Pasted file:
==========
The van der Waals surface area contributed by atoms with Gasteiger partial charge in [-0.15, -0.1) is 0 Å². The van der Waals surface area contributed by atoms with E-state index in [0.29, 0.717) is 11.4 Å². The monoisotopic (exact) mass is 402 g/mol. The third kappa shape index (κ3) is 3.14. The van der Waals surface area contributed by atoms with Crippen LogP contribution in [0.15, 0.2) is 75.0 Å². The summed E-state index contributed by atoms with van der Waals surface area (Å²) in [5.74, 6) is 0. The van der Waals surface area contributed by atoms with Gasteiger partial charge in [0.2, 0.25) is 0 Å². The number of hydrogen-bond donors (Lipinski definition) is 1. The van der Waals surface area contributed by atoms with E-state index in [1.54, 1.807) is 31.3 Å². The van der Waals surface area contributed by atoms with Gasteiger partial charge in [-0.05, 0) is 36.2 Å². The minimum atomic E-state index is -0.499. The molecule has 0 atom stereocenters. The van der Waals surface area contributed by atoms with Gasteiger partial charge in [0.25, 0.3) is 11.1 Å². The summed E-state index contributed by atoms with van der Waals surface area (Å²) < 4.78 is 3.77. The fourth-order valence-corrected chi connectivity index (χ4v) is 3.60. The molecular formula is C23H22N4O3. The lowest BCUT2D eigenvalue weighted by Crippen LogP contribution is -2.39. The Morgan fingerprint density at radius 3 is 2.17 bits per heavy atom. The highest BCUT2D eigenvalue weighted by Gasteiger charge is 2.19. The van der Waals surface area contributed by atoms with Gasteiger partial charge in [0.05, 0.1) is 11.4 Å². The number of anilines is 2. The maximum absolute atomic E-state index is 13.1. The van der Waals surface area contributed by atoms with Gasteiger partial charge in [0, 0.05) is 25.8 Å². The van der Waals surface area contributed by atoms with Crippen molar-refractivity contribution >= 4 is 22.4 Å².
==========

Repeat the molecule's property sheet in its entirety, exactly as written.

The van der Waals surface area contributed by atoms with Gasteiger partial charge in [-0.15, -0.1) is 0 Å². The van der Waals surface area contributed by atoms with E-state index in [0.29, 0.717) is 11.4 Å². The monoisotopic (exact) mass is 402 g/mol. The third kappa shape index (κ3) is 3.14. The van der Waals surface area contributed by atoms with Crippen LogP contribution in [0.15, 0.2) is 75.0 Å². The summed E-state index contributed by atoms with van der Waals surface area (Å²) in [5.74, 6) is 0. The van der Waals surface area contributed by atoms with Gasteiger partial charge in [0.2, 0.25) is 0 Å². The number of hydrogen-bond donors (Lipinski definition) is 1. The van der Waals surface area contributed by atoms with E-state index in [1.54, 1.807) is 31.3 Å². The van der Waals surface area contributed by atoms with Gasteiger partial charge in [-0.05, 0) is 36.2 Å². The minimum atomic E-state index is -0.499. The molecule has 0 atom stereocenters. The van der Waals surface area contributed by atoms with Gasteiger partial charge in [0.25, 0.3) is 11.1 Å². The summed E-state index contributed by atoms with van der Waals surface area (Å²) < 4.78 is 3.77. The fourth-order valence-corrected chi connectivity index (χ4v) is 3.60. The molecular formula is C23H22N4O3. The lowest BCUT2D eigenvalue weighted by Crippen LogP contribution is -2.39. The Morgan fingerprint density at radius 3 is 2.17 bits per heavy atom. The highest BCUT2D eigenvalue weighted by Gasteiger charge is 2.19. The van der Waals surface area contributed by atoms with Gasteiger partial charge in [0.05, 0.1) is 11.4 Å². The number of anilines is 2. The maximum absolute atomic E-state index is 13.1. The van der Waals surface area contributed by atoms with Gasteiger partial charge in [0, 0.05) is 25.8 Å². The van der Waals surface area contributed by atoms with Crippen molar-refractivity contribution >= 4 is 22.4 Å².